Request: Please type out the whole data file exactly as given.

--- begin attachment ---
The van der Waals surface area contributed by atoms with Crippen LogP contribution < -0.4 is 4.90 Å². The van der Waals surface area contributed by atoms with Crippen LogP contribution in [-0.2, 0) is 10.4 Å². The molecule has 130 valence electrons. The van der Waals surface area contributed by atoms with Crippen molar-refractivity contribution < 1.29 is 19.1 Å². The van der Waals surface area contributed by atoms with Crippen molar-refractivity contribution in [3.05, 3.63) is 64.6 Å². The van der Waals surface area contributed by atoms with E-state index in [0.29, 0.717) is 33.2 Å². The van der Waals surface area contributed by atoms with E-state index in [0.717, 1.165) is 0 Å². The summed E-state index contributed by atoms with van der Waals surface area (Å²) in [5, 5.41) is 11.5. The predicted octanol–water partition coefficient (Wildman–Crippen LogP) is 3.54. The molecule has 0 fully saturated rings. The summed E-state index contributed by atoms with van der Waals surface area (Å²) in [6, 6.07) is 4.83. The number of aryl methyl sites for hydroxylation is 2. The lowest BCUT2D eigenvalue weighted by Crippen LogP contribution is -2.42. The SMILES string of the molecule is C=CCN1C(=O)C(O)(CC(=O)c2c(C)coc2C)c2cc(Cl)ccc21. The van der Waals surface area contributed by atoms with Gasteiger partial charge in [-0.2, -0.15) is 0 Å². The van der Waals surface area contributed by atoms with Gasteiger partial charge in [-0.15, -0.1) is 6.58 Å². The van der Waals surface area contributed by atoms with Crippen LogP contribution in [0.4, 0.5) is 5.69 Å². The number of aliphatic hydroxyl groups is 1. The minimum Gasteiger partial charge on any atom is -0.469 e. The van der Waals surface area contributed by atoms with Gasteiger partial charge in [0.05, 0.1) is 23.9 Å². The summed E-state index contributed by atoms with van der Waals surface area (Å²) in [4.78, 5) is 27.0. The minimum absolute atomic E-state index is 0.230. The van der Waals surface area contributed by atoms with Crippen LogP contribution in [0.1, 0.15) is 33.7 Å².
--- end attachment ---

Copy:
The van der Waals surface area contributed by atoms with Crippen LogP contribution < -0.4 is 4.90 Å². The van der Waals surface area contributed by atoms with Crippen LogP contribution in [-0.2, 0) is 10.4 Å². The molecule has 130 valence electrons. The van der Waals surface area contributed by atoms with Crippen molar-refractivity contribution < 1.29 is 19.1 Å². The van der Waals surface area contributed by atoms with Crippen molar-refractivity contribution in [3.05, 3.63) is 64.6 Å². The van der Waals surface area contributed by atoms with E-state index in [0.29, 0.717) is 33.2 Å². The van der Waals surface area contributed by atoms with E-state index in [0.717, 1.165) is 0 Å². The summed E-state index contributed by atoms with van der Waals surface area (Å²) in [5, 5.41) is 11.5. The predicted octanol–water partition coefficient (Wildman–Crippen LogP) is 3.54. The molecule has 0 fully saturated rings. The summed E-state index contributed by atoms with van der Waals surface area (Å²) in [6, 6.07) is 4.83. The number of aryl methyl sites for hydroxylation is 2. The lowest BCUT2D eigenvalue weighted by Crippen LogP contribution is -2.42. The SMILES string of the molecule is C=CCN1C(=O)C(O)(CC(=O)c2c(C)coc2C)c2cc(Cl)ccc21. The van der Waals surface area contributed by atoms with Gasteiger partial charge in [-0.2, -0.15) is 0 Å². The van der Waals surface area contributed by atoms with Gasteiger partial charge in [-0.15, -0.1) is 6.58 Å². The van der Waals surface area contributed by atoms with Crippen LogP contribution in [0.4, 0.5) is 5.69 Å². The number of aliphatic hydroxyl groups is 1. The minimum Gasteiger partial charge on any atom is -0.469 e. The van der Waals surface area contributed by atoms with Gasteiger partial charge in [0.05, 0.1) is 23.9 Å². The summed E-state index contributed by atoms with van der Waals surface area (Å²) in [4.78, 5) is 27.0. The minimum absolute atomic E-state index is 0.230. The van der Waals surface area contributed by atoms with Crippen LogP contribution in [0.1, 0.15) is 33.7 Å².